Several senators overseeing anti-Apple regulations controversially hold shares

Posted:
in AAPL Investors

Several members of Congress overseeing Big Tech issues are accused of owning significant quantities of Apple stock, which could present conflicts of interest.

Evening view of the United States Capitol building with the Washington Monument in the background during dusk.
Apple continues to come under scrutiny from Congress



As Big Tech firms, most especially including Apple, come under increasing scrutiny from governments worldwide, Senator John Ossoff (D-Ga) is accused of effectively being in collusion with Apple because he may own stocks in the company. The New York Post makes vague claims that unspecified "watchdogs" are concerned over conflicts of interest, but the publication appears to be the accuser.

It's hard to be certain whether the accusation comes from The New York Post itself, or whether there are any actual "watchdogs" accusing Ossoff and other members of Congress. That's because the publication's article is hyperbolic and so bordering on hysterical that it's difficult to find the facts for all the noise.

Nonetheless, the publication's position is that Senator Ossoff, who has campaigned against congressional stock trading, is among the almost one in five in the Senate "who own or likely own" Apple stock. That phrasing is not entirely as woolly as it sounds, because the publication is counting senators who, like Ossoff, have put their stocks into a blind trust.

"You can't put Apple stock in a blind trust and pretend you don't have Apple stock," Richard Painter, former White House chief ethics lawyer under President George W. Bush, told The New York Post. "This blind trust business, it doesn't work unless you actually sell the underlying assets."

Reportedly, at least 14 other members of Congress have stocks in Apple. Those include Democratic Senators John Hickenlooper, Thomas Carper, Jacky Rosen, Ron Wyden and Sheldon Whitehouse, as well as Senator Ossoff.

They also include Republican senators Kate Britt, Tommy Tuberville, John Boozman, Susan Collins, Markwayne Mullin, Tim Scott, Bill Hagerty and Shelley Moore Capito.

But speaking specifically about Senator Ossoff, Painter said that he had demonstrated "really bad judgement" by not selling his Apple stake upon taking office. It seems like general rule should apply to anybody taking office -- which is what the blind trust regulation that Ossoff is championing will at least partially address.

Ossoff is said by the publication to have owned between $1 million and $5 million in Apple stocks before setting up a blind trust in 2021. In this case, the imprecision in the details appears to be down to the publication, with other sources say Apple represented half of Ossoff's net work before taking office.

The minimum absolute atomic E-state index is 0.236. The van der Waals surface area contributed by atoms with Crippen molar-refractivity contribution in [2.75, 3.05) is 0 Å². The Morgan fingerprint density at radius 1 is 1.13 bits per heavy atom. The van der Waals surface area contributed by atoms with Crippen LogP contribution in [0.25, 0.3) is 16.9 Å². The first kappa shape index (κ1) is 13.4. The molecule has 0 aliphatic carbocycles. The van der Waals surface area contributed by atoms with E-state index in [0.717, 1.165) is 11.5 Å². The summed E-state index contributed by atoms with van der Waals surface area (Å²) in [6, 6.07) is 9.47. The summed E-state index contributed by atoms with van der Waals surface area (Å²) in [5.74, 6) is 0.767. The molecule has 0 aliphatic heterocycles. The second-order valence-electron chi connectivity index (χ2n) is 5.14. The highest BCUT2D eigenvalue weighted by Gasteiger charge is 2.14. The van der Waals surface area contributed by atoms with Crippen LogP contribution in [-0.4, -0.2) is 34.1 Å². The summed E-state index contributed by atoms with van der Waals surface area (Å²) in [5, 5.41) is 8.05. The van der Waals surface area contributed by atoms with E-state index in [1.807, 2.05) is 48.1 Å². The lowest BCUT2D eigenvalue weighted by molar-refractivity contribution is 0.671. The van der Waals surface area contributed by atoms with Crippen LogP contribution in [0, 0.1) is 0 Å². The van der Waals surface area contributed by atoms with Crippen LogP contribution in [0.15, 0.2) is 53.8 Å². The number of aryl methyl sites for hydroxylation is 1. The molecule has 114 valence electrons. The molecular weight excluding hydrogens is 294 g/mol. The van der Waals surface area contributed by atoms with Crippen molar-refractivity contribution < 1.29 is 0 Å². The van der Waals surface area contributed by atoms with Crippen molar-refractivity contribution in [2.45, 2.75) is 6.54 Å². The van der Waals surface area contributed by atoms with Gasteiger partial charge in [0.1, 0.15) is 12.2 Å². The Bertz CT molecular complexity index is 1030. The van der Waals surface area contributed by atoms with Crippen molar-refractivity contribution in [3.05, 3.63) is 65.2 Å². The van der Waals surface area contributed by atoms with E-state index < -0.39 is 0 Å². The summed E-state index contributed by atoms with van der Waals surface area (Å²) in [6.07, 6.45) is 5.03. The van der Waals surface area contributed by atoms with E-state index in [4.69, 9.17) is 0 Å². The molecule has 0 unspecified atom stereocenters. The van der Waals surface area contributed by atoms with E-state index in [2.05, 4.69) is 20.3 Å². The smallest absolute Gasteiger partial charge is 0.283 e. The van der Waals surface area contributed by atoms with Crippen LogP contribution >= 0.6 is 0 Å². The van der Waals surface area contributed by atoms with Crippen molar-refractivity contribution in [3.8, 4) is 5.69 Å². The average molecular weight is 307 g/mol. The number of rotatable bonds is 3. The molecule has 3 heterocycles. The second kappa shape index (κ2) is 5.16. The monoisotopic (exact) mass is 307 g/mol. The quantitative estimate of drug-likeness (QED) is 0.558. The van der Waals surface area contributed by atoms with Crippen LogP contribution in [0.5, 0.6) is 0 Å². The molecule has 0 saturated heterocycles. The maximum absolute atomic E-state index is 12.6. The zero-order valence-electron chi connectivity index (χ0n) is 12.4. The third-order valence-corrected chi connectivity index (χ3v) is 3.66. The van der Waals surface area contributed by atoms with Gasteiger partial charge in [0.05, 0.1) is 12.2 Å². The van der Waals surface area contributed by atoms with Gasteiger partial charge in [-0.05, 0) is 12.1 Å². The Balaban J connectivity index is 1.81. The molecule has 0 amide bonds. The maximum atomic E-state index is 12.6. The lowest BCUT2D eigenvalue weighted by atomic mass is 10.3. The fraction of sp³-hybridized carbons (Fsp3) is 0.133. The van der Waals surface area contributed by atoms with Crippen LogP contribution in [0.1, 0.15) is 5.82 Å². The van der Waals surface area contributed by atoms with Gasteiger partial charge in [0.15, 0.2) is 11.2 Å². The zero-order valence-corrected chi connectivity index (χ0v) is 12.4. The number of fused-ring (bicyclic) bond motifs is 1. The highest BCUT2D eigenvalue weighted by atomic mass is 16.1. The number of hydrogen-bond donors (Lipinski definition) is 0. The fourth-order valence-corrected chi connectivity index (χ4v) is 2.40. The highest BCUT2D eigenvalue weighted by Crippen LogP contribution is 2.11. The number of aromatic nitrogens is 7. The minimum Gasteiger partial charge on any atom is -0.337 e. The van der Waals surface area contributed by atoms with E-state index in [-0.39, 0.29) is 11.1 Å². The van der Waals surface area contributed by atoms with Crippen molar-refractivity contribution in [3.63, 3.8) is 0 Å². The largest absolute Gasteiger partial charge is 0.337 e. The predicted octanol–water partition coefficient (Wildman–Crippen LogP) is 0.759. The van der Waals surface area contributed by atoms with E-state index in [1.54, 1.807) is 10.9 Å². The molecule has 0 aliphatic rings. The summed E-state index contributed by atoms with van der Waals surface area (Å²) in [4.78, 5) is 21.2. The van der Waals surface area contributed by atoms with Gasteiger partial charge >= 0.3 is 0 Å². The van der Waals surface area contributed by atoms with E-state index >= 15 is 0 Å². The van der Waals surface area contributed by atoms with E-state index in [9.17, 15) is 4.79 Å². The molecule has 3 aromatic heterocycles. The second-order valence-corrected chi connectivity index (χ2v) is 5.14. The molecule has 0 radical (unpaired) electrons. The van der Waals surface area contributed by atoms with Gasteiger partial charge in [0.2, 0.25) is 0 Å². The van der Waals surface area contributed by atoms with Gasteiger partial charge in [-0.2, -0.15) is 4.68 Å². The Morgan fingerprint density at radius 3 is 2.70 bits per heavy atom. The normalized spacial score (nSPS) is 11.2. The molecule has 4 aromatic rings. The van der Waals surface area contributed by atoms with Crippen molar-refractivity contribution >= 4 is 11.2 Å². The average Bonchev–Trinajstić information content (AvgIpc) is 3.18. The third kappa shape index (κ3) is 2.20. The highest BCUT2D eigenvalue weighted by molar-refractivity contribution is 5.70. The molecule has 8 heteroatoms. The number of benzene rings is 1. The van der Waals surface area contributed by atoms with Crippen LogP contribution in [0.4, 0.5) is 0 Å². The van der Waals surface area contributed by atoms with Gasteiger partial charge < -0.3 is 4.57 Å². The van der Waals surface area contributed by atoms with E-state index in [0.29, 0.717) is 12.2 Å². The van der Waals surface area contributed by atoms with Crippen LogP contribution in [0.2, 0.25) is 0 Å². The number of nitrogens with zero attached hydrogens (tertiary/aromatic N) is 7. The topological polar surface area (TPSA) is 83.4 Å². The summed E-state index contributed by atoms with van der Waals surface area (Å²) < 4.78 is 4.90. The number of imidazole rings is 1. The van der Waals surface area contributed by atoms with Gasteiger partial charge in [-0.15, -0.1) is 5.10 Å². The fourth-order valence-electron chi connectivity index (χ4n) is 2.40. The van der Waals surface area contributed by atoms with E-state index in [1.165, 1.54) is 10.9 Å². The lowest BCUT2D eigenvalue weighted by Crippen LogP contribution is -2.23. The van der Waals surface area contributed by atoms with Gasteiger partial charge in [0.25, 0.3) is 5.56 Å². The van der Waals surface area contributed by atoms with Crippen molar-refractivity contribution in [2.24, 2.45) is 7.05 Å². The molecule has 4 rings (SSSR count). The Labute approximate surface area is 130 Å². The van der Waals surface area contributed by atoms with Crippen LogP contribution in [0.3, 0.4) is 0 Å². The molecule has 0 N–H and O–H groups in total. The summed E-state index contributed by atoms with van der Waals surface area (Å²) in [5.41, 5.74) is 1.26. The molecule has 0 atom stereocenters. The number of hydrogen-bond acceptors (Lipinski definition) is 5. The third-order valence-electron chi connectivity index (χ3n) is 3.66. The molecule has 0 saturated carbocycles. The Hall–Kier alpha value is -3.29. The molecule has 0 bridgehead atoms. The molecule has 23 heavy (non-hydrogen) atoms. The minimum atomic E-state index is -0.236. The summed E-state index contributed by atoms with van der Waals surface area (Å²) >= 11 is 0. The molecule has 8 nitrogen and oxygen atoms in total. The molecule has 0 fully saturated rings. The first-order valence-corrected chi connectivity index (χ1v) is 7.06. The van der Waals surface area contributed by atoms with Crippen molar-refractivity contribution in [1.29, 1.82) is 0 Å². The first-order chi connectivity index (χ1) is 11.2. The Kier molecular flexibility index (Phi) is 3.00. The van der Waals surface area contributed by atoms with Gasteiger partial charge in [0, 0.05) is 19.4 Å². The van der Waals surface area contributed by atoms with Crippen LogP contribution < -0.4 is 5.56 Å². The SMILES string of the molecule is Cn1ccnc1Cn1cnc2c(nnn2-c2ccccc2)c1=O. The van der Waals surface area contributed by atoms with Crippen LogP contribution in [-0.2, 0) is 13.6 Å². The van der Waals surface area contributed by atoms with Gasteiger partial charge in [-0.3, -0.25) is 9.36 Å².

Senator Ossoff is obviously not part of the Department of Justice's antitrust case against Apple. He is, though, a majority member of the Senate Judiciary Subcommittee On Privacy, Technology, and the Law.

In that capacity, he voted in favor of advancing legislation through the pair of bills, the American Innovation and Choice Online Act (AICOA) and the Open App Markets Act. Neither bill made it through to law, allegedly following lobbying by firms including Apple.

The two bills both concentrated on anti-steering regulations, which would prevent firms from giving preferential promotion to their own services. The AICOA bill would also have at least encouraged Apple to allow sideloading and third-party app stores.

Both of the bills were delayed being put forward, for lack of sufficient support, which ultimately ultimately defeated them, too. Very similar legislation has subsequently been passed into law in the European Union, though.

The New York Post says that while Ossoff publicly backed both bills, in private he raised concerns about them. Specifically, he questioned the bills' impact on user security and data privacy, just as Apple has done.

"Having to deal with a senator who regularly repeated Apple talking points -- as if it wasn't obvious they were Apple talking points -- was bad enough," a unnamed source told the publication. "But it was even worse that in all likelihood he owned millions of dollars in Apple stock as he was doing it."

A spokesperson for Senator Ossoff told The New York Post that this criticism was "laughable." The spokesperson declined to comment on whether the senator's blind trust still included Apple shares.



Read on AppleInsider

Comments

  • Reply 1 of 6
    So is that a positive or a negative?

    Wouldn't they have refrained from passing such a case if they were only looking for profit?

    Doesn't it make their case seem better now?
    edited April 1 watto_cobra
  • Reply 2 of 6
    Also, these politicians should be made to sell their shares, otherwise they would be biased for these companies and try to safeguard their profit and ignore the practices of large corporations.

    (I believe Gaetz and AOC had joined forces to get such a legislature passed, wonder what's the state of that.)
  • Reply 3 of 6
    Members of Congress currently aren't banned from owning stock. I'm sure Richard Painter and the New York Post would be aware of that. However, the STOCK Act was passed and signed into law in 2012. It's mainly focused on insider trading

    "The Stop Trading on Congressional Knowledge (STOCK) Act of 2012 (Pub. L.Tooltip Public Law (United States) 112–105 (text)(PDF)S. 2038, 126 Stat. 291, enacted April 4, 2012) is an Act of Congress designed to combat insider trading. It was signed into law by President Barack Obama on April 4, 2012. The law prohibits the use of non-public information for private profit, including insider trading, by members of Congress and other government employees. It confirms changes to the Commodity Exchange Act, specifies reporting intervals for financial transactions."

    https://en.wikipedia.org/wiki/STOCK_Act#Section_6

    https://www.congress.gov/bill/112th-congress/senate-bill/2038

    As for "talking points", there are corporations on either side of the antitrust allegations. So saying anything pro/con for the issues involved is going to technically involve covering ground contained in corporate talking points.